The UK is regarded internationally as the global centre of event management. This may seem like an arrogant statement, but actually it’s rooted in a cultural confidence in event organisation (look no further than Royal occasions) coupled with our contemporary edge in design, creativity and technical production. If you add in world class venues, logistics and project management, it’s no surprise that the world’s leading event agencies and training organisations make the UK home.
It’s also very big business. From exhibitions and conferences to music, sporting and cultural events, we contribute over £42 billion annually to the economy. The events industry also employs more than 550,000 people, making it our 15th largest employer. The top 10 UK events agencies together turn over more than £3.5 billion, much of which is generated through clients and business outside the UK.
But like the rest of the country’s enormously successful creative sectors, it’s all about attracting and retaining talented people and in an international sector this means employing people not just from the UK, but from around the world, and in particular from Europe.
As an events professional myself for more than 25 years and as founder of The Event Academy, which prepares the best students to work in the industry, I see first-hand the lure of the UK as the ‘go to’ destination for the world’s best event agencies and event training.
The question is what will happen to this confidence and talent after Brexit? One concern is that our positioning as the global centre of excellence will be eroded. London is already being directly challenged by Berlin for the title of ‘European capital of cool’.
Creative businesses are already reporting an impact on recruitment, with candidates from the EU turning down job offers because of uncertainty about their future status. At The Event Academy we have also seen a drop in interest from EU nationals over the past year.
Creative event agencies such as The Department, Clarion, Jack Morton and TBA rely on fresh, international perspectives – it’s vital if they’re going to compete for work for international clients such as BMW, Diageo, Toyota, AXA etc. Many of the briefs for these big projects involve European events or shows and require pan-European teams with the cultural and linguistic acumen to work across multiple countries.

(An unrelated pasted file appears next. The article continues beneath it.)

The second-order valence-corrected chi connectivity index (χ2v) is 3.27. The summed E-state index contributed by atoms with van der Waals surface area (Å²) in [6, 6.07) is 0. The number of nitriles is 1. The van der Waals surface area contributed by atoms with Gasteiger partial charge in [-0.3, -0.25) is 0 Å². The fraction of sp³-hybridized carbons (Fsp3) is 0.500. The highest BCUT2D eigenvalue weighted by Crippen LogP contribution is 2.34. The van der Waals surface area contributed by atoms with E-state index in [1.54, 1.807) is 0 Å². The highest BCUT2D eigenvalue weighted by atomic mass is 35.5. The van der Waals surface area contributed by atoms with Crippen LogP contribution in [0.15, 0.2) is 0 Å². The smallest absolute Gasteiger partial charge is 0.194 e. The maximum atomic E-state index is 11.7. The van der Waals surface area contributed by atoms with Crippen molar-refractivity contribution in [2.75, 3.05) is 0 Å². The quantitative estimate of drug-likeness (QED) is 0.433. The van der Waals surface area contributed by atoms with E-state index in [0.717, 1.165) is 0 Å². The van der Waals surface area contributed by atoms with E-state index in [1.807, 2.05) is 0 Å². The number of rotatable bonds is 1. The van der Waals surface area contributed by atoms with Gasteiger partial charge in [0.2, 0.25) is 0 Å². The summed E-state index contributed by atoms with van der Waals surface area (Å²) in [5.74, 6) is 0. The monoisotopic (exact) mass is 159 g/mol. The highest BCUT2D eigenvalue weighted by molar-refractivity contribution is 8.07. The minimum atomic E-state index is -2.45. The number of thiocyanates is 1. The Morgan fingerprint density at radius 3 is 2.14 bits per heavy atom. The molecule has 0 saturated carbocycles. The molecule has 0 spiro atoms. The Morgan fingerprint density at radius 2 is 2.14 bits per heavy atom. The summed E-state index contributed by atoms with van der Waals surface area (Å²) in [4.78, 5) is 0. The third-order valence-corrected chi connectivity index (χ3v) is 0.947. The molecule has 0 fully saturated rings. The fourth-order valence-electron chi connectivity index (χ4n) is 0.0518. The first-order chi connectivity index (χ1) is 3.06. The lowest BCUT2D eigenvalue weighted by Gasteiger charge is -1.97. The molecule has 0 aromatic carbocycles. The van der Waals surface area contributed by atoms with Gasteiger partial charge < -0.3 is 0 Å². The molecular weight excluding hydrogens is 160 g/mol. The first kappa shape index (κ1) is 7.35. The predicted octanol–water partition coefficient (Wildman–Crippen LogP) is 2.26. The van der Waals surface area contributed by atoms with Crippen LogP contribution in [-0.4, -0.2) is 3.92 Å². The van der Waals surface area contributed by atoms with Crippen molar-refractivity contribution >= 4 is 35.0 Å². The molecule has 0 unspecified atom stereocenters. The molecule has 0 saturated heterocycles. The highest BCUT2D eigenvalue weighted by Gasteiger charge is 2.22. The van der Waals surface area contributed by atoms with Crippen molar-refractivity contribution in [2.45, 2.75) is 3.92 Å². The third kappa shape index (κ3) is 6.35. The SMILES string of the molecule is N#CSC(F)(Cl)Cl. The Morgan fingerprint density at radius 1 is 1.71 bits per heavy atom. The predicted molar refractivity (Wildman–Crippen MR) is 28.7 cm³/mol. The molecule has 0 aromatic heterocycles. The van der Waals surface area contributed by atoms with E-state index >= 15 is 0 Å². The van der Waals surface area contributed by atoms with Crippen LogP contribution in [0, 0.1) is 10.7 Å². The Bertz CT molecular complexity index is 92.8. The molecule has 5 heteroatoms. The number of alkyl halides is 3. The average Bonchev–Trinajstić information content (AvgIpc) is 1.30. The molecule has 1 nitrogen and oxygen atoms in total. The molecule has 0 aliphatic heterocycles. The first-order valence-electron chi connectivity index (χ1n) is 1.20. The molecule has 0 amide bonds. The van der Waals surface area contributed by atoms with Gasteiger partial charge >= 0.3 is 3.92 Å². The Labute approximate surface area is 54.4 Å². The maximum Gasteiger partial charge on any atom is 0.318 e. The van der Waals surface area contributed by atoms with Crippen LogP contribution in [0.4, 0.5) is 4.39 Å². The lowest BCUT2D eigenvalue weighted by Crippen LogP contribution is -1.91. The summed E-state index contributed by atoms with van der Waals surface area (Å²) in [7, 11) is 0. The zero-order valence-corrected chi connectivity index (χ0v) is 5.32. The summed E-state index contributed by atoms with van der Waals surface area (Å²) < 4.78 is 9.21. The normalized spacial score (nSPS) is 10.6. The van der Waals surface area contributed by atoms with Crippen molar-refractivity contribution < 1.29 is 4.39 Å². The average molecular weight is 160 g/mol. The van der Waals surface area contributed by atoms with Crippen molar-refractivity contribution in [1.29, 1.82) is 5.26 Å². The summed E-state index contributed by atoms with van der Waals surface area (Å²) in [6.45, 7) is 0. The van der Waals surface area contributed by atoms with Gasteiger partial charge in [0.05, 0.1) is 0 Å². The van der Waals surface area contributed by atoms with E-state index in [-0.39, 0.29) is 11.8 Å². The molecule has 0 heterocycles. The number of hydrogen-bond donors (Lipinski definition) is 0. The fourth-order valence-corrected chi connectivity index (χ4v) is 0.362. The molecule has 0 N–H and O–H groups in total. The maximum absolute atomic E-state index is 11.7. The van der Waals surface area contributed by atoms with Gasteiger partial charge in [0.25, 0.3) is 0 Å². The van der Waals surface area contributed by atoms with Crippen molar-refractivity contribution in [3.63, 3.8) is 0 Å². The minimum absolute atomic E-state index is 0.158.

Moreover, what will it do to the competitiveness of UK companies if they face bureaucratic hurdles employing a talented designer from Spain or face tariffs or other obstacles when exporting their services to Germany?
Tim Plyming, one of our expert advisors and MD of creative events agency, Green Rock, sums this up in a nutshell: ‘A big reason for the success of the creative industries in the UK is our ability to attract skilled talent from across the EU as well as the wider world. We benefit hugely from the rich talent pool that the EU offers us and the diverse cultural experience they bring to the projects we work on - many of which are seen by audiences across Europe.’
According to Mark Beaver, MD of Event Concept, finding skilled event engineers is one of their biggest issues, with the potential to limit their growth. They currently have a number of highly skilled European engineers on their books, but if these people are prevented or discouraged from working here, this skills shortage will only increase, which will have a direct impact on their business.
As a starting point, it’s important for those with the responsibility negotiating the UK’s exit from Europe to understand that top creative talent does not grow on trees, and that we must do all that we can to continue to provide an attractive and supportive environment for European students who either want to study here as well as young European professionals who see it as an advantage to work in the UK as part of their career paths.
Lorne Armstrong is a co-founder and director of The Event Academy, a training business for the events industry.
Image credit: (c) Willee Cole Photography/Shutterstock